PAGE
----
The current special education system can offer many different supports and services including transportation, speech-language pathology and audiology services, psychological services, physical and occupational therapy, therapeutic recreation, counseling services including rehabilitation counseling, orientation, and mobility services, medical services for diagnostic or evaluation purposes, school health services, social work services in school, and parent counseling and training children.[1] Each unique student and their unique symptoms of their disability is going to require different supports from another youth with a disability (even if it is the same disability). Within the classroom, there are many different ways that teachers and administration can adjust their work to meet the needs of the youth in their classroom with disabilities. Just a few of these adaptations are curriculum modification, small-group or individual instruction, and teachers who are especially skilled in motivating students, adapting instructional materials, teaching reading skills and language arts, and managing student behaviors. Specific accommodations might include tutors or aides, more time for students to take tests, alternative tests or assessments, modified grading standards, slower-paced instruction, shorter or different assignments, more frequent feedback, a reader or interpreter, a peer tutor, or special behavior management approaches and programs.[1]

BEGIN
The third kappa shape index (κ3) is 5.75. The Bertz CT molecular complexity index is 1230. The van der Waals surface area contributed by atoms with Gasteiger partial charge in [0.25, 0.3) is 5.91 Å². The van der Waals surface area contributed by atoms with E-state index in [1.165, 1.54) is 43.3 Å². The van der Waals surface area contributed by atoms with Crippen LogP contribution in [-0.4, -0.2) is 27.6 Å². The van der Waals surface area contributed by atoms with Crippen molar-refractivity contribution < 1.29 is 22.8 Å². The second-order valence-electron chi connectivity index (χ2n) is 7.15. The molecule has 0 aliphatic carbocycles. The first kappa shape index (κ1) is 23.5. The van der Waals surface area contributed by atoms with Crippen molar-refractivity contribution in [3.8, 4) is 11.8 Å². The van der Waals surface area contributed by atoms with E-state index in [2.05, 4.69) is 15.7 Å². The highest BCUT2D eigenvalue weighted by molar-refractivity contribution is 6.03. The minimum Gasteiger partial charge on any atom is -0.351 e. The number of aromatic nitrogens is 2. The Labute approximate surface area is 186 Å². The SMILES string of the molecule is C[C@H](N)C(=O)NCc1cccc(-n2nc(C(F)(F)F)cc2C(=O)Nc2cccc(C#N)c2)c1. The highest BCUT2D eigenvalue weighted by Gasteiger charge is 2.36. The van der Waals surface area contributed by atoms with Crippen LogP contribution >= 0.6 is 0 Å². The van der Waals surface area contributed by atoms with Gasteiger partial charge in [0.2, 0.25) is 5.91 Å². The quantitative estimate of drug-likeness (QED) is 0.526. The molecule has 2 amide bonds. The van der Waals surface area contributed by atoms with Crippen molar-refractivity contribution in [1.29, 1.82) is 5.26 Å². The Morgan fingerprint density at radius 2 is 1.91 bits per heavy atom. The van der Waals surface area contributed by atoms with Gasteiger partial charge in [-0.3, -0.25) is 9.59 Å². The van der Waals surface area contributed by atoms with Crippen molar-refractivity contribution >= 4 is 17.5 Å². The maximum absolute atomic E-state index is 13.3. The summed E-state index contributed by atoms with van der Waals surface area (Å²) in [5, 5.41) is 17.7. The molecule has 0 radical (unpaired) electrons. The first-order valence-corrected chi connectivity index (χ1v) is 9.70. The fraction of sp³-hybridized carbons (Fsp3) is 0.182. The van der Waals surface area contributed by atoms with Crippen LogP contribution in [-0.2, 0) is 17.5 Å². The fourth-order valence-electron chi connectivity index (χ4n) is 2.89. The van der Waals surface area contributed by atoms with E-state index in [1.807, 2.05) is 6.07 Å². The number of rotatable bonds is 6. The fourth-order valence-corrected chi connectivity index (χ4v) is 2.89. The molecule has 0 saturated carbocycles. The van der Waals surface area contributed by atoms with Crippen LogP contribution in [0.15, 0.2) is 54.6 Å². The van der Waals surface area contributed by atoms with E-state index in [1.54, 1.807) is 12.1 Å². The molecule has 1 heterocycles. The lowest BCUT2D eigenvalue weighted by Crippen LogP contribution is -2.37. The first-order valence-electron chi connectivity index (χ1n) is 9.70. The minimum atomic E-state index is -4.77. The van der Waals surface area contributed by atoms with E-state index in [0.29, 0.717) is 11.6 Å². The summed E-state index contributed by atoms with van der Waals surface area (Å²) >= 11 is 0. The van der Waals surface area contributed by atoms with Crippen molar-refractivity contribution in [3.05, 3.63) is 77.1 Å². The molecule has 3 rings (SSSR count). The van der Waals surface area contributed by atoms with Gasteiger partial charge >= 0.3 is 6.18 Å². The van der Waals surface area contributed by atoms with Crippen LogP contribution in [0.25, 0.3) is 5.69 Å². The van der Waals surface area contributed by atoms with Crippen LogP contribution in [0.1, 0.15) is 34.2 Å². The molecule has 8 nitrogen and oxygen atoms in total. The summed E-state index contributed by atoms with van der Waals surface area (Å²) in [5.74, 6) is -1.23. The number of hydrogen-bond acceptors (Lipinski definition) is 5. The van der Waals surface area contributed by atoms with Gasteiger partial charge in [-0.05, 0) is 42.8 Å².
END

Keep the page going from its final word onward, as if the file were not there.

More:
Challenges and hardships

Family effects

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Being a youth with a disability can create a financial burden on the individual, as well as to those who provide care and support. Their families also incur extra direct and indirect costs.[2] Families with disabled youth spend money on health care, therapeutic, behavioral, or educational services; transportation; caregivers; and other special needs services. Indirect costs include reductions in parents' ability to work because of additional time that is required to care for a child with a disability combined with high costs or unavailability of adequate child care. This is a similar problem to one that many families face, but disabled youth may live at home longer or require more attention.[2] These costs alone can decrease the financial stability of a family. Having a child with disabilities increases the likelihood that the mother (or less often the father) will either curtail hours of work or stop working altogether.[2] One study showed that a decline in employment of 9% for mothers with a disabled child relative to all mothers, with a resultant estimate of approximately $3,150 in lost pay. In addition, mothers who continue to work are estimated to reduce time worked by around two hours a week, with a range of between half an hour and five hours a week.[2]